Chronic kidney disease (CKD) is a prevalent condition and a global public health challenge, associated with all-cause mortality. CKD can progress toward end-stage renal disease (ESRD), requiring renal replacement therapy with dialysis or kidney transplantation. Understanding the mechanisms responsible for the initial development of CKD may alleviate its progression to ESRD. The kidney has a high demand for energy to fuel renal tubular transport, which is primarily provided by its high numbers of mitochondria. These organelles also modulate many important factors that regulate cellular function, including cell proliferation, apoptosis, oxidative stress, and calcium signaling. In recent years, compelling experimental evidence implicates mitochondrial injury in the development and progression of several forms of CKD. This in turn promoted development of novel compounds to protect mitochondrial function, some of which have shown promising efficacy and safety in clinical trials. This chapter discusses distinct forms of mitochondrial injury in the context of CKD, with particular focus on hypertension, which occurs in 70–90% of patients with CKD, and polycystic kidney disease (PKD), an inherited disorder that represents the fourth leading cause of kidney failure worldwide. Lastly, we discuss the primary mechanisms of action and potential renoprotective effects of emerging therapies targeting mitochondria in CKD.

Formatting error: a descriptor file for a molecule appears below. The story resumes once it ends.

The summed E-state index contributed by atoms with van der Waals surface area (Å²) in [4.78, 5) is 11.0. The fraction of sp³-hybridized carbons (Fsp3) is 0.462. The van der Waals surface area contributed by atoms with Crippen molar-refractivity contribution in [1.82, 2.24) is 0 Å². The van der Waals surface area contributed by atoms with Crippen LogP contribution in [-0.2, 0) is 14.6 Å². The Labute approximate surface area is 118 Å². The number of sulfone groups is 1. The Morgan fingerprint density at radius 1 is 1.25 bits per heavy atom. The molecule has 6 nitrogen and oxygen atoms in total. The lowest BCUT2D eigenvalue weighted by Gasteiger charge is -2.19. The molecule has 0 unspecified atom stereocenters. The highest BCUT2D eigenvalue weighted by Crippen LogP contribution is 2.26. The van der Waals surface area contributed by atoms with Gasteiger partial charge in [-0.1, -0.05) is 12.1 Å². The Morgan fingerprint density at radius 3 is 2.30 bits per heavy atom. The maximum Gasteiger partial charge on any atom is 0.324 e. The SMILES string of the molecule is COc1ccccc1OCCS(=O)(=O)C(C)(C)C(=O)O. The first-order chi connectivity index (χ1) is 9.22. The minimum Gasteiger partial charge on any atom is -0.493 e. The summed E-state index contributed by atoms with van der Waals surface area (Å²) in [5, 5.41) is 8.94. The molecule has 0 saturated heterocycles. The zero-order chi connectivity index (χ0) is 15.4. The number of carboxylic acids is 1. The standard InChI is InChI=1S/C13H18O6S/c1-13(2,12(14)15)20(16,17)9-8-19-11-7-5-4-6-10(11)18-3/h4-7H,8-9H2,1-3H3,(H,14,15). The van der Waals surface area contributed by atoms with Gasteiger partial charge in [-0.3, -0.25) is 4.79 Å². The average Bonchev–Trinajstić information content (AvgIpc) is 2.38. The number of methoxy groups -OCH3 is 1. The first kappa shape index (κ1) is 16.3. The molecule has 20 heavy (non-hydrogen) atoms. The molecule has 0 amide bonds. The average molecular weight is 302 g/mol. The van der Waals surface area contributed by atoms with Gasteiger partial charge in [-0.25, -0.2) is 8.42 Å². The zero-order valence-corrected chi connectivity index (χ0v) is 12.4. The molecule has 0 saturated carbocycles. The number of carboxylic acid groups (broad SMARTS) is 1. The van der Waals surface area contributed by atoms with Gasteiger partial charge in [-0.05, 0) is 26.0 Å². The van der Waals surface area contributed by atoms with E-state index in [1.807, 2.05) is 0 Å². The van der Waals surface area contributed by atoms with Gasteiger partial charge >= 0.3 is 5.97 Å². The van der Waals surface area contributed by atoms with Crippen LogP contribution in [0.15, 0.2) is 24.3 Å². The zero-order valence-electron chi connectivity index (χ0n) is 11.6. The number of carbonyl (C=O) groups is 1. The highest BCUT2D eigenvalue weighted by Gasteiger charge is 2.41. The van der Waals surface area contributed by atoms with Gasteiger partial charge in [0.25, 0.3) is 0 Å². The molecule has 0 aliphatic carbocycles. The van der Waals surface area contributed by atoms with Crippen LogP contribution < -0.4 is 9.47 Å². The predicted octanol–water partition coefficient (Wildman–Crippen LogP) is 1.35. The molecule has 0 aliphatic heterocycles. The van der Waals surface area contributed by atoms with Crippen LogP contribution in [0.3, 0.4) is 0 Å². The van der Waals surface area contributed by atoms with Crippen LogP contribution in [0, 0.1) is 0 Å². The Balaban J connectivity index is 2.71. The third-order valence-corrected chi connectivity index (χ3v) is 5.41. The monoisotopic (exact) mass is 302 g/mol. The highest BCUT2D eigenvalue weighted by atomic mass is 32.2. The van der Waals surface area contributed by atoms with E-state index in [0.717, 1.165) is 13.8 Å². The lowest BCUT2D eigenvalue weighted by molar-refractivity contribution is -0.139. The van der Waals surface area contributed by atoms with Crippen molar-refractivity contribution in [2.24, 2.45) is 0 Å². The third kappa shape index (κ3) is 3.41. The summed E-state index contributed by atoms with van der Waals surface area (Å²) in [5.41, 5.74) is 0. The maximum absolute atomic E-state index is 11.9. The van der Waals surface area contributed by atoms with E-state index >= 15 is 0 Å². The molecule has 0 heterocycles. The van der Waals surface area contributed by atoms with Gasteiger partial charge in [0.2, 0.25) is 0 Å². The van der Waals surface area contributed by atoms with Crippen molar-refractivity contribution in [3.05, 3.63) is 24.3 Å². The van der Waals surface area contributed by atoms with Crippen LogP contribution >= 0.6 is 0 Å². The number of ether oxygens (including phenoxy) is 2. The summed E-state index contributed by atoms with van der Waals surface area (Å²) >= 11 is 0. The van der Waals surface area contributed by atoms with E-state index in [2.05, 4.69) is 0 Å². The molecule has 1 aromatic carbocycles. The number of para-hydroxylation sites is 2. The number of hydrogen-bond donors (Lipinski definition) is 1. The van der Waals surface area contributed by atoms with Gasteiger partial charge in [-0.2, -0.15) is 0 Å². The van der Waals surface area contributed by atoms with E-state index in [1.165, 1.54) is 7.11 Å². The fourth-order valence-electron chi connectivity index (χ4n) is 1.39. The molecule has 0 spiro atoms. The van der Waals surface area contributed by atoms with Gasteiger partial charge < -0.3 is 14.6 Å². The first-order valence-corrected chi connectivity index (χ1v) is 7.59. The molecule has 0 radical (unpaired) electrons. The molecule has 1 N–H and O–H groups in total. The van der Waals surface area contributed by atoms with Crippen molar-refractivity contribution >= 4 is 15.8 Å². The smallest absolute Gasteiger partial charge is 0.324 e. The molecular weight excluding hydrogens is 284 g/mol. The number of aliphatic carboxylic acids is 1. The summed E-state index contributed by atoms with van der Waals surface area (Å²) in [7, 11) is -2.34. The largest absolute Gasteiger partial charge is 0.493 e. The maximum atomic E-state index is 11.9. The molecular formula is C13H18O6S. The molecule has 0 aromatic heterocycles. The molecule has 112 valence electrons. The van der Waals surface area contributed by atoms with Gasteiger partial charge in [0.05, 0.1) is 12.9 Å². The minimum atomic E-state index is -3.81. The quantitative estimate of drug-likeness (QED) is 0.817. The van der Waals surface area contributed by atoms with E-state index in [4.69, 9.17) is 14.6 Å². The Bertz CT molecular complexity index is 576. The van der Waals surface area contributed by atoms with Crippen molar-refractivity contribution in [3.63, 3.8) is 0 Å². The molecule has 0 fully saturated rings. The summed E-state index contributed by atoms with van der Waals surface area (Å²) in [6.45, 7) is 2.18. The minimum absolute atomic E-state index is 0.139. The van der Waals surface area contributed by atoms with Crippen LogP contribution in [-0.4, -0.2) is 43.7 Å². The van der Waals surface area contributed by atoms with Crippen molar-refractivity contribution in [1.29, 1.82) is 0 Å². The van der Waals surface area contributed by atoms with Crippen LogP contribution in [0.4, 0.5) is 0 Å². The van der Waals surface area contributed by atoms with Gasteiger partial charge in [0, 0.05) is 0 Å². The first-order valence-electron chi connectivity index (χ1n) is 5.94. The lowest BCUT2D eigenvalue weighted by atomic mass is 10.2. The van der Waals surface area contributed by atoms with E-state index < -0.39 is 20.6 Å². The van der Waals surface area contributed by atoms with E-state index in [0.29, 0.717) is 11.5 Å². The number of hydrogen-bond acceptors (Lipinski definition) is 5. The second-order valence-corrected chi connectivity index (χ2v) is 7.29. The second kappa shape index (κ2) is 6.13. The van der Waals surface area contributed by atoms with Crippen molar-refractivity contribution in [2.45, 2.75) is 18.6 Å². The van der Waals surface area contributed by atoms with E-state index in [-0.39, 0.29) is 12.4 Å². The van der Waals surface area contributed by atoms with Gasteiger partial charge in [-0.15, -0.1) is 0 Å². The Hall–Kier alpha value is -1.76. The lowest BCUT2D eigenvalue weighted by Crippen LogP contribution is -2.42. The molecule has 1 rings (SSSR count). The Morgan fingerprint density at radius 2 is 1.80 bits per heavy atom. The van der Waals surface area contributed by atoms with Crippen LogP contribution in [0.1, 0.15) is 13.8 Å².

ASJC Scopus subject areas
- Pharmacology, Toxicology and Pharmaceutics(all)
- Biochemistry, Genetics and Molecular Biology(all)
- Agricultural and Biological Sciences(all)